The Effects of Contextual Cues on Visual Categorization

Only available on StudyMode
  • Topic: Reaction time, Presentation of Mary, Object
  • Pages : 13 (4234 words )
  • Download(s) : 17
  • Published : April 4, 2013
Open Document
Text Preview
The Effects of Contextual Cues on Visual Categorization

Ken Sim

Department of Psychology, Department of Engineering
National University of Singapore

2012/2013 Semester 1
The Effects of Contextual Cues on Visual Categorization

Zi Yang Ang, Yan Ting Chan, Ken Sim, Chaoqian Chen, Yu Chen, Mayank Ashok Jain

Department of Psychology, Department of Engineering
National University of Singapore

2012/2013 Semester 1

Abstract
“Do you spot the animal faster than the bird?” Ever since the early studies by Eleanor Roach in the late 70s, much work has been done on categorization. Views on early processing have shifted from “basic level advantage” to “superordinate level advantage”. Recently, Mack and Palmeri claim that superordinate level advantage is only present at short stimulus presentation times. They suggest that at short presentation times, categorization relies more on contextual cues provided by the background, rather than actual object information. We aim to find if the superordinate level advantage at short presentation times can be attributed to contextual cues. We compared human reaction times when categorizing bird pictures as containing either an animal (superordinate level), or bird (basic level) in 3 background types (coherent, incoherent, neutral). Human subjects require an additional 15ms to categorize a bird as a bird (basic level) than as an animal (superordinate). Human subjects also showed the fastest categorization when objects are in neutral backgrounds, followed by coherent and finally, objects in incoherent backgrounds are slowest at being categorized. There is no significant interaction between categorization level and background types showing that the superordinate level advantage might not be due to contextual cues. Introduction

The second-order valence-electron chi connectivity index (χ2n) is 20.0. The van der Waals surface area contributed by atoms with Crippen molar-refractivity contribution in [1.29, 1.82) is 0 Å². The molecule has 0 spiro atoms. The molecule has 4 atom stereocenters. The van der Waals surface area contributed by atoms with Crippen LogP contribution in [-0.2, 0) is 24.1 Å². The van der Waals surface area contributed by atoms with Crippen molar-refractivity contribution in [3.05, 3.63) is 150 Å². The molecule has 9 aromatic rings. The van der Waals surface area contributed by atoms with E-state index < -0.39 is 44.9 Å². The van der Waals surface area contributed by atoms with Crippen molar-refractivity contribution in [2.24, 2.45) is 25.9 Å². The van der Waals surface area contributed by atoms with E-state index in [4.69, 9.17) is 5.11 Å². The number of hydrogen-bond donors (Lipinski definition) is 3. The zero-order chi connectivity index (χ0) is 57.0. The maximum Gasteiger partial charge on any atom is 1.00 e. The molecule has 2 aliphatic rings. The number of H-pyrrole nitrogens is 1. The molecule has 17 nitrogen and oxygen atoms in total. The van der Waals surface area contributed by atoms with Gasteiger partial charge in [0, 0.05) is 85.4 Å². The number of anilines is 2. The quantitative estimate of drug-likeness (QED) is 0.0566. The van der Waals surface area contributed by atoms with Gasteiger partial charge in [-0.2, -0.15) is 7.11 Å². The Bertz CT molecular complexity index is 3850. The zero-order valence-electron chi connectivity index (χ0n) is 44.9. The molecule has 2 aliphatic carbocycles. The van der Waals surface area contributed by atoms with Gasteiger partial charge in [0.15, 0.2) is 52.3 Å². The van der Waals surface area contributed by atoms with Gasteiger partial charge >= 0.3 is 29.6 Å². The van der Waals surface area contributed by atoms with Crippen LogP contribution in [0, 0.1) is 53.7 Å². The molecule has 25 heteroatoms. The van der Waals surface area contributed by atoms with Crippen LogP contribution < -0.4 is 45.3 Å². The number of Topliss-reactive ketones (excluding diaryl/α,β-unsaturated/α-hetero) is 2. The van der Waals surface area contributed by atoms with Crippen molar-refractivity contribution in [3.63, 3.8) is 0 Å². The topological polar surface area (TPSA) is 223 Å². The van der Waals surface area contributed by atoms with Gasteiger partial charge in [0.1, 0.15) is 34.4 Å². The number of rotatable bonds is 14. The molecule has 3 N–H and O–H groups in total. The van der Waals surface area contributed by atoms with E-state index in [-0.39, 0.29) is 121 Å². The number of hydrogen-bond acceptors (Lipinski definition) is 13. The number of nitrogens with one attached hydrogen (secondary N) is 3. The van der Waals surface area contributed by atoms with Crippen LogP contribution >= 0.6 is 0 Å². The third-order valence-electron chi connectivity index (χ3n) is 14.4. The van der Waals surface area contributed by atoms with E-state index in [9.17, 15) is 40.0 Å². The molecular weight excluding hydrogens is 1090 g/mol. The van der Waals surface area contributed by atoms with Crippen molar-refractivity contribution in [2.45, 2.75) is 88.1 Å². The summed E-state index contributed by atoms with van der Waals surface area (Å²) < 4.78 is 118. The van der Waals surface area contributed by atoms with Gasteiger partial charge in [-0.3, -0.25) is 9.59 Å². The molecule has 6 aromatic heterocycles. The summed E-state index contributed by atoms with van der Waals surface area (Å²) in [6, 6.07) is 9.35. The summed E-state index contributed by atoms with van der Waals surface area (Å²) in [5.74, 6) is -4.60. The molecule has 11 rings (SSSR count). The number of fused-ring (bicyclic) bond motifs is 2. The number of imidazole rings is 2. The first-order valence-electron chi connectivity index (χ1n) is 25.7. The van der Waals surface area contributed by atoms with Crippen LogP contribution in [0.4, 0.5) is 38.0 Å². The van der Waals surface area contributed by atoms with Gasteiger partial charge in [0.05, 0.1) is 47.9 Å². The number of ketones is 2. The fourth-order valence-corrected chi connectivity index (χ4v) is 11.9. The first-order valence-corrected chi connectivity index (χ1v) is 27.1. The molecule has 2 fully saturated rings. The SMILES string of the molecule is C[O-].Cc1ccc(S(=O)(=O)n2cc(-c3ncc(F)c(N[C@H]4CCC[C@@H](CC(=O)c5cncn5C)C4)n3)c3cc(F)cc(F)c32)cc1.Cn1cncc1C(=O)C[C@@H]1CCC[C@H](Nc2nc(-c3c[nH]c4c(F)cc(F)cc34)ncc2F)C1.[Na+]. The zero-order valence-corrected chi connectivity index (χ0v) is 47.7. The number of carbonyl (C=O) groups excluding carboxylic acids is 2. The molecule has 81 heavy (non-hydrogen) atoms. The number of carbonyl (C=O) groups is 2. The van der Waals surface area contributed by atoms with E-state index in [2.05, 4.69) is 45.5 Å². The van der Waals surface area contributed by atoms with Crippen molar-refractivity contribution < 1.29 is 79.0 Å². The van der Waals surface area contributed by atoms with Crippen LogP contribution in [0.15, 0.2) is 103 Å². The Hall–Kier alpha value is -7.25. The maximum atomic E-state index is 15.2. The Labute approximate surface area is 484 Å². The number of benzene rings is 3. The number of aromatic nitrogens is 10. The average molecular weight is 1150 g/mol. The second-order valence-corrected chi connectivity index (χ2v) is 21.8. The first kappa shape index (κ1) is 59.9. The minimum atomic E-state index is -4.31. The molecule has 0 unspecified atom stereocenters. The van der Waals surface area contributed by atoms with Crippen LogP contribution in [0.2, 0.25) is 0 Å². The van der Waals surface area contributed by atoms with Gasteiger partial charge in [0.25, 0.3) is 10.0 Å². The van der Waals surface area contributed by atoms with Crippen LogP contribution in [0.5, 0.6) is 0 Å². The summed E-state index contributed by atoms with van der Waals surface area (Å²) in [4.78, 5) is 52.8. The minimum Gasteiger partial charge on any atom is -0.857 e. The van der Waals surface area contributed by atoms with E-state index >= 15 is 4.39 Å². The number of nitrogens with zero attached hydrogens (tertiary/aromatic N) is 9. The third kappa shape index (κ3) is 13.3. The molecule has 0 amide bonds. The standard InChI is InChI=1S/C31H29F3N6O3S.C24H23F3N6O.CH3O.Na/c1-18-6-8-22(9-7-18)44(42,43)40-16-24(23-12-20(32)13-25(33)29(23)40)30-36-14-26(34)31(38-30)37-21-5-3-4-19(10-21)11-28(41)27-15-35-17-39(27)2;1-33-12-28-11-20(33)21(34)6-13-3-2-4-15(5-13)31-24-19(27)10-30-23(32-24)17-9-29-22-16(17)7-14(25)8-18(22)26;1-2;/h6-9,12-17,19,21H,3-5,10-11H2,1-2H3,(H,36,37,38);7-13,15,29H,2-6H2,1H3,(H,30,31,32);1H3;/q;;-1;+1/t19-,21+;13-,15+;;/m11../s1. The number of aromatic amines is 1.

The field is split with differing opinions on perceptual categories. In 1976, Rosch and colleagues proposed a basic level advantage – i.e. we access basic level perceptual categories faster than superordinate level perceptual categories. Murphy and Wisniewski supported this basic level advantage (1989). However, when presented in a scene, there is a decrease basic level advantage while categorizing the object. Building upon that, researchers have found a superordinate level advantage during visual categorization both in isolated contexts (Large et. al., 2004) and in natural scenes (Mace et. al., 2009). Recently, Mack and Palmeri report findings that the superordinate level advantage is only present at short stimulus durations of approximately 25ms (2011). They suggest the possibility that at short stimulus presentation times, there is a greater reliance on coarse visual background information (contextual cues from the picture background) instead of information provided by the object. Soon after, Poncet and colleagues claim that, contrary to Mack and Palmeri’s findings, stimulus presentation duration does not affect the superordinate level speed advantage and at various presentation times (25ms, 250ms or 500ms), reactions times were faster for superordinate level than for basic level categorization (2012). Our group is interested in finding out if the superordinate level advantage can be attributed to contextual cues. Taking note of Poncet and colleague’s comments (that the superordinate level advantage could be affected by the type of stimuli or the type of task), we considered Mack and Palmeri’s results (that superordinate level advantage might be attributed to contextual cues) and we find 3 interpretations for the Poncet et. al. experiments: 1. For both short and long stimulus presentation times, we rely on contextual cues for visual categorization and superordinate level advantage persists for both short and long presentation times. This is supported by Mack and Palmeri’s proposal. 2. For short stimulus presentation times, we rely on contextual cues for visual categorization. However at longer presentation times, we would rely on something else...
tracking img